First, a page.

On Saturday, Egyptian newspaper al-Watan published what it said were the first images of Mr Morsi in detention.

Image caption Supporters of the ousted former president have called for protests outside the trial venue and across Egypt

The images, which have not been independently verified and are undated, show Mr Morsi dressed in a tracksuit and sitting in an armchair, appearing animated and comfortable.

He has been held at a secret location since he was ousted by the military, who had given the then-president a 48-hour ultimatum to end mass protests against his rule.

Mr Morsi's trial is expected to start between 07:00 and 08:00 GMT.

The trial of his predecessor, Hosni Mubarak, is being held at the same location - meaning there are two former Egyptian presidents being tried concurrently.

Correspondents in Cairo say people are nervous about what the coming days will bring, expecting the trial to deepen the rift between Egyptians and causing greater unrest and instability.

On Sunday evening, gunmen killed two Egyptian policemen near the city of Ismailia, and there are fears more violence could erupt.

The security forces are expected to deploy 20,000 officers to keep order.

They are watching railway and bus stations for gatherings of Islamists and have closed a stretch of underground railway near the trial venue.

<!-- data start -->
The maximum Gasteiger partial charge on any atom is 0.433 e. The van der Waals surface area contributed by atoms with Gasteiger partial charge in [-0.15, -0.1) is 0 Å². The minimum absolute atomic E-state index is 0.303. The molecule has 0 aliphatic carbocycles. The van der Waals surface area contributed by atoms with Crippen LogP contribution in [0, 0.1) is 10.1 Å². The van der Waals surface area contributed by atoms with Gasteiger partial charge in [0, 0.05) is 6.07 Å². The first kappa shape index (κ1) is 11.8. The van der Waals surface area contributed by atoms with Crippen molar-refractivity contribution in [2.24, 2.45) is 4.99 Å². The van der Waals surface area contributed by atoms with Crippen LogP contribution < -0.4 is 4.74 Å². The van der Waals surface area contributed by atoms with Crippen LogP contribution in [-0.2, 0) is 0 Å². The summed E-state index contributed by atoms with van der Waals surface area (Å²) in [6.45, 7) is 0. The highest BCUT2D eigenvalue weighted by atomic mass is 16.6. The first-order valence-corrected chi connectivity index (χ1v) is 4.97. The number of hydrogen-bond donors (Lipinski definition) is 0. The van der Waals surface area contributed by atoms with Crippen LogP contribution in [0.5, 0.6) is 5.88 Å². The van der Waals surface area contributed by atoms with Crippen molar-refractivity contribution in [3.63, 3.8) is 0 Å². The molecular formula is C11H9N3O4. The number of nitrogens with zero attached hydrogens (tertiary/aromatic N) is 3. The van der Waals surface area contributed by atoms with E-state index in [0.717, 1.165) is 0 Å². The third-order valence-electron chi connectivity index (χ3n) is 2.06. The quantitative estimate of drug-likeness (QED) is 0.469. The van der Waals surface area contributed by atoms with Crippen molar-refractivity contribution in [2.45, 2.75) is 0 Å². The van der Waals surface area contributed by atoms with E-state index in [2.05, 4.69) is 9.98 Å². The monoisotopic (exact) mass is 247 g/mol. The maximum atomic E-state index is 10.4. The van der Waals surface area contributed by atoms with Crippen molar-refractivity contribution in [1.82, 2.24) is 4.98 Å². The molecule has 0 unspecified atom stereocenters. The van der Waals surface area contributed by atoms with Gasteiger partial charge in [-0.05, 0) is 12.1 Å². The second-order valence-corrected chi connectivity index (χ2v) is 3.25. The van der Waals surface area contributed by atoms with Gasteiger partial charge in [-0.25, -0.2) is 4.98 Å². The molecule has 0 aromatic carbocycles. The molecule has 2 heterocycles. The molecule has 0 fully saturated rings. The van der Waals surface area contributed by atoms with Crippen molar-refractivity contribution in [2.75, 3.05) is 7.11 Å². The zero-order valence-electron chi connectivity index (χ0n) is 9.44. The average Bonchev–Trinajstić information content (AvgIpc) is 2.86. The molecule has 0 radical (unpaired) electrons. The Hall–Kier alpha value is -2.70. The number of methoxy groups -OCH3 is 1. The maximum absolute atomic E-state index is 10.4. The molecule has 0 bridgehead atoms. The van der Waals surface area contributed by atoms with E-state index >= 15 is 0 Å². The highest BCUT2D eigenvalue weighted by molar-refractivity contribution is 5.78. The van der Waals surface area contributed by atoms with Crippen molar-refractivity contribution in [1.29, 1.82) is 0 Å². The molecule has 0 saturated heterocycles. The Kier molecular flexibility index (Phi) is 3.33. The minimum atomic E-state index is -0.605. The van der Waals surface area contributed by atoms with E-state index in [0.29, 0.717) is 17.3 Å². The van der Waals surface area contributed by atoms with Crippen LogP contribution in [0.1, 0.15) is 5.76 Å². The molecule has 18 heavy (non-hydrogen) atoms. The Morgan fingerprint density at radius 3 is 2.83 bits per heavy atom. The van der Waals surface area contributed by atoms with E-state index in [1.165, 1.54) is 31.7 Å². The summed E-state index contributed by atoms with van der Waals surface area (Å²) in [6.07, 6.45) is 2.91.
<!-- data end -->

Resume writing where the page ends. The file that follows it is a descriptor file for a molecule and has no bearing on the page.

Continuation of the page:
Only days before Mr Morsi's trial, three presiding judges stepped down at the trial of Muslim Brotherhood leader Mohammed Badie and his two aides.

Judge Mohammed Fahmy al-Qarmuty said he and his colleagues had a "feeling of embarrassment" over the case.

Legal experts say that if convicted Mr Morsi could be jailed for life or face the death penalty.

'Move to democracy'

Ahead of the trial, US Secretary of State John Kerry stopped in Cairo for a brief visit at the start of his tour of the region.

He called for an end to all violence in the country and urged moves to full democracy. He also said the US was committed to working with Egypt's military-backed rulers.

On his six-hour stop, Mr Kerry met the interim leaders who assumed control following Mr Morsi's removal in July - President Adly Mahmud Mansour, Prime Minister Hazem el-Beblawi, Foreign Minister Nabil Fahmy and army chief Gen Abdel Fattah al-Sisi.

Image caption Security forces have been deployed across the country

Mr Kerry said Egypt's fortunes, and its bilateral relations, depended on its democratic transition.

"The United States believes that the US-Egypt partnership is going to be stronger when Egypt is represented by an inclusive, democratically elected civilian government based on rule of law, fundamental freedoms and an open and competitive economy," he said.

His Egyptian counterpart, Nabil Fahmy, said Mr Kerry's comments and the "roadmap" Gen Sisi had laid out following the military takeover - which sets out constitutional reform and elections by spring 2014 - indicated that "we are all pursuing a resumption of normal relations".

Mr Kerry also reportedly met members of Egyptian civil society alarmed by the crackdown.

Last month the US froze a large portion of the $1.3bn (£810m) in aid it sends to Egypt, prompting condemnation from Cairo.